Condé Nast reported a loss £14 million for the year, a significant downturn from the the £6.6 million posted the year before.
The publisher, which owns magazine titles such as Vogue, Vanity Fair and GQ, said in its results that revenue was down 6.6% for the period, sliding from £121 million to £113 million.
In its Companies House filing, Condé Nast attributed the loss to various one-off costs, as the company attempts to remould its business model in the digital age.
These included £5.7 million spent on restructuring, £2.2 million in pension commitments as well as almost £5 million against a loan to Comag.
“Condé Nast Britain’s underlying profit in 2017 was positive,” a spokeswoman for the company commented.
“Due to exceptional costs, inter-company accounting and the contributions to the closed defined benefit pension scheme, the picture in the public domain is not representative of our profitability.”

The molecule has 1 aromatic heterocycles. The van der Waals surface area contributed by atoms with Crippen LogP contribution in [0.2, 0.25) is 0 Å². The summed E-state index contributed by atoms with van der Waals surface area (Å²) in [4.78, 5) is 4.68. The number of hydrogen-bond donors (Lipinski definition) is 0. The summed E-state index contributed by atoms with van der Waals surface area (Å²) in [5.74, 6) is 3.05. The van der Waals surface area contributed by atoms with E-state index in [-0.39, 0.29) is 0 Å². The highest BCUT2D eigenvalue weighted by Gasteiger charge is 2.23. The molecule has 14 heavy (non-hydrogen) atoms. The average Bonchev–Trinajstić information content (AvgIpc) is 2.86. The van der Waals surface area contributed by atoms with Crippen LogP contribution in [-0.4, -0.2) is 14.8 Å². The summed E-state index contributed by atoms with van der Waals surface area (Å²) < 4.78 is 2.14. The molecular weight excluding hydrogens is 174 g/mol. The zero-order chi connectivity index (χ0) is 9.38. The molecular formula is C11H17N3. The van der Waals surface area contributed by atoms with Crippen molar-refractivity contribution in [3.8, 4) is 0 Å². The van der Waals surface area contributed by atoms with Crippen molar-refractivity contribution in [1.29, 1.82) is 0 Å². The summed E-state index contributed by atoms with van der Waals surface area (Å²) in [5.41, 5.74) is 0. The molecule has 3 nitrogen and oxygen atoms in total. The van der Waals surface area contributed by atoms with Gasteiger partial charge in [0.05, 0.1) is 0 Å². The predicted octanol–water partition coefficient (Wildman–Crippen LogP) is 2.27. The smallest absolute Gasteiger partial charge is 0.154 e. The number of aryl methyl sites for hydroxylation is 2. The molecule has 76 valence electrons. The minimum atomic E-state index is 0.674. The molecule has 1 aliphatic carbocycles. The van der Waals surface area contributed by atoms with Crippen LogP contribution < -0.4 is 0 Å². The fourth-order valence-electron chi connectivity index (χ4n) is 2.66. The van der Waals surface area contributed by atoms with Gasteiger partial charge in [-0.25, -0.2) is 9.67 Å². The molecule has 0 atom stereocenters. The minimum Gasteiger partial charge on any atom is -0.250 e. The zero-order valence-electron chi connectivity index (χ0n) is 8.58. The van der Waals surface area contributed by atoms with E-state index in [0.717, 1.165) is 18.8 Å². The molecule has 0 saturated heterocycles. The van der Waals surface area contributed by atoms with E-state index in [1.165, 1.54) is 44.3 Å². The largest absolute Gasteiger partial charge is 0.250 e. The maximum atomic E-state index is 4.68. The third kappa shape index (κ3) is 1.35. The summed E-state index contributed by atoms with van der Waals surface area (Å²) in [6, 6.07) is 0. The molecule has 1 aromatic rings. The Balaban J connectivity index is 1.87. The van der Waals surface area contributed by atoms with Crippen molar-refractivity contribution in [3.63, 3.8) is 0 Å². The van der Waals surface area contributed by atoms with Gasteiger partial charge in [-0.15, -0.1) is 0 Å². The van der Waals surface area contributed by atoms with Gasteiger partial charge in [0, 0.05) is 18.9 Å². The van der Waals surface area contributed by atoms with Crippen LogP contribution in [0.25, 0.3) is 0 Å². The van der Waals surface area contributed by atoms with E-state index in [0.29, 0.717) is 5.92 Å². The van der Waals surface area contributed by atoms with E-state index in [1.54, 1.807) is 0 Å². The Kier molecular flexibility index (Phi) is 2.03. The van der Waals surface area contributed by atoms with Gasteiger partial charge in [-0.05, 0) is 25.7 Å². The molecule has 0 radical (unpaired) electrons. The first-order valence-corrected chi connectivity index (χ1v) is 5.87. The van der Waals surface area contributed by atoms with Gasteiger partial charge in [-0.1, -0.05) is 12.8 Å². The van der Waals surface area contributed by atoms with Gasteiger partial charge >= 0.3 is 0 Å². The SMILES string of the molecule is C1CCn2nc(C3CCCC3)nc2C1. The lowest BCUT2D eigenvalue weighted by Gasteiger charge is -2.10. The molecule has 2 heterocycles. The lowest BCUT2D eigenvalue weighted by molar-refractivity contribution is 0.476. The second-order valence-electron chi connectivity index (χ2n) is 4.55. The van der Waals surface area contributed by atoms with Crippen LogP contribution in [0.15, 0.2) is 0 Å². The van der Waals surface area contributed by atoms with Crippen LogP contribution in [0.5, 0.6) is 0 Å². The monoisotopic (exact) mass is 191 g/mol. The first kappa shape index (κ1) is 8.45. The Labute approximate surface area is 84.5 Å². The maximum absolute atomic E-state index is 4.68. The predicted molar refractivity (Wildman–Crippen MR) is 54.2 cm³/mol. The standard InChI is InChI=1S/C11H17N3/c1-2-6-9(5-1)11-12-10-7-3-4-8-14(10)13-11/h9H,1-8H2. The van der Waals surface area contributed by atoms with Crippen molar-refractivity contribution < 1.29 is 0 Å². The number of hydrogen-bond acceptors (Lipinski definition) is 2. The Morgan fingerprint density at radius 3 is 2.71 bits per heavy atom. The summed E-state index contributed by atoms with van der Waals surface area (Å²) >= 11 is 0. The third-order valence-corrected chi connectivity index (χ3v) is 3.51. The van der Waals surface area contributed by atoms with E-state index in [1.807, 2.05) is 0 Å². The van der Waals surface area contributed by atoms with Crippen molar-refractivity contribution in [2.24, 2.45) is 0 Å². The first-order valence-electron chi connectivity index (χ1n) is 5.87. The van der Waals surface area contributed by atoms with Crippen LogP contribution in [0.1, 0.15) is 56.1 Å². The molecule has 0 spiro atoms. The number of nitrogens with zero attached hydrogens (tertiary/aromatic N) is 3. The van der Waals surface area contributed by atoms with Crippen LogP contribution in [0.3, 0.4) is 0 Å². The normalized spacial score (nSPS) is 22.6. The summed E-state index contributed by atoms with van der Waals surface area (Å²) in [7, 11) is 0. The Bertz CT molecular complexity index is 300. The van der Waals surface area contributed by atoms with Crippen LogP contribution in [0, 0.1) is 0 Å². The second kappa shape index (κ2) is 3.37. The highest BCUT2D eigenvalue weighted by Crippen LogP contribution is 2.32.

Condé Nast’s publications have all been pushing a shift towards digital in recent years, expanding their various online and video offerings to suit shifting readers tastes.
Earlier last year, British Vogue announced the departure of long standing editor Alexandra Schulman, who was succeeded by Edward Enniful, in a bid to revive the publication.
Nevertheless, despite widespread speculation that US Vogue editor Anna Wintour was also set to step down after almost 40 years at the helm, the publishing house confirmed her indefinite tenure back in August.